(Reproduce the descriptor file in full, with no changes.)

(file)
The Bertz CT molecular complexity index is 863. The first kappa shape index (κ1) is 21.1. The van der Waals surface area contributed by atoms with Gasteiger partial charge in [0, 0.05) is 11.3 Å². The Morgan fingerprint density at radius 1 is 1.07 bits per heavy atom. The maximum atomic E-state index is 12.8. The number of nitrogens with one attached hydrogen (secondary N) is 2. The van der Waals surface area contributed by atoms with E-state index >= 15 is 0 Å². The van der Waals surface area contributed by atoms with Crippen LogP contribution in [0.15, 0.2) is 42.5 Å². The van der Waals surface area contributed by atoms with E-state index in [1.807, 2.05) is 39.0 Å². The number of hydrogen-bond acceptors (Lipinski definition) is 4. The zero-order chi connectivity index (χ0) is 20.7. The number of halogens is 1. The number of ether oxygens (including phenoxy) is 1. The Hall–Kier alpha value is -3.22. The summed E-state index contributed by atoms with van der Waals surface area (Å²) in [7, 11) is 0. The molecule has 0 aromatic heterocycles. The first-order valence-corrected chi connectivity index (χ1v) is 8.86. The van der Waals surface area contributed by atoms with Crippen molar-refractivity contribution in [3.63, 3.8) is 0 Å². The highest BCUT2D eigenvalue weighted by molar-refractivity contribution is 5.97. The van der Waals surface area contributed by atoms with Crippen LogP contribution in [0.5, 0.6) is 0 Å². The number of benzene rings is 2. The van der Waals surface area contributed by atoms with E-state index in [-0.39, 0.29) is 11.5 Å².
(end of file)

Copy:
The Bertz CT molecular complexity index is 863. The first kappa shape index (κ1) is 21.1. The van der Waals surface area contributed by atoms with Gasteiger partial charge in [0, 0.05) is 11.3 Å². The Morgan fingerprint density at radius 1 is 1.07 bits per heavy atom. The maximum atomic E-state index is 12.8. The number of nitrogens with one attached hydrogen (secondary N) is 2. The van der Waals surface area contributed by atoms with E-state index >= 15 is 0 Å². The van der Waals surface area contributed by atoms with Crippen LogP contribution in [0.15, 0.2) is 42.5 Å². The van der Waals surface area contributed by atoms with E-state index in [1.807, 2.05) is 39.0 Å². The number of hydrogen-bond acceptors (Lipinski definition) is 4. The zero-order chi connectivity index (χ0) is 20.7. The number of halogens is 1. The number of ether oxygens (including phenoxy) is 1. The Hall–Kier alpha value is -3.22. The summed E-state index contributed by atoms with van der Waals surface area (Å²) in [7, 11) is 0. The molecule has 0 aromatic heterocycles. The first-order valence-corrected chi connectivity index (χ1v) is 8.86. The van der Waals surface area contributed by atoms with Crippen molar-refractivity contribution in [3.63, 3.8) is 0 Å². The highest BCUT2D eigenvalue weighted by molar-refractivity contribution is 5.97. The van der Waals surface area contributed by atoms with Crippen LogP contribution in [0.5, 0.6) is 0 Å². The number of benzene rings is 2. The van der Waals surface area contributed by atoms with E-state index in [-0.39, 0.29) is 11.5 Å².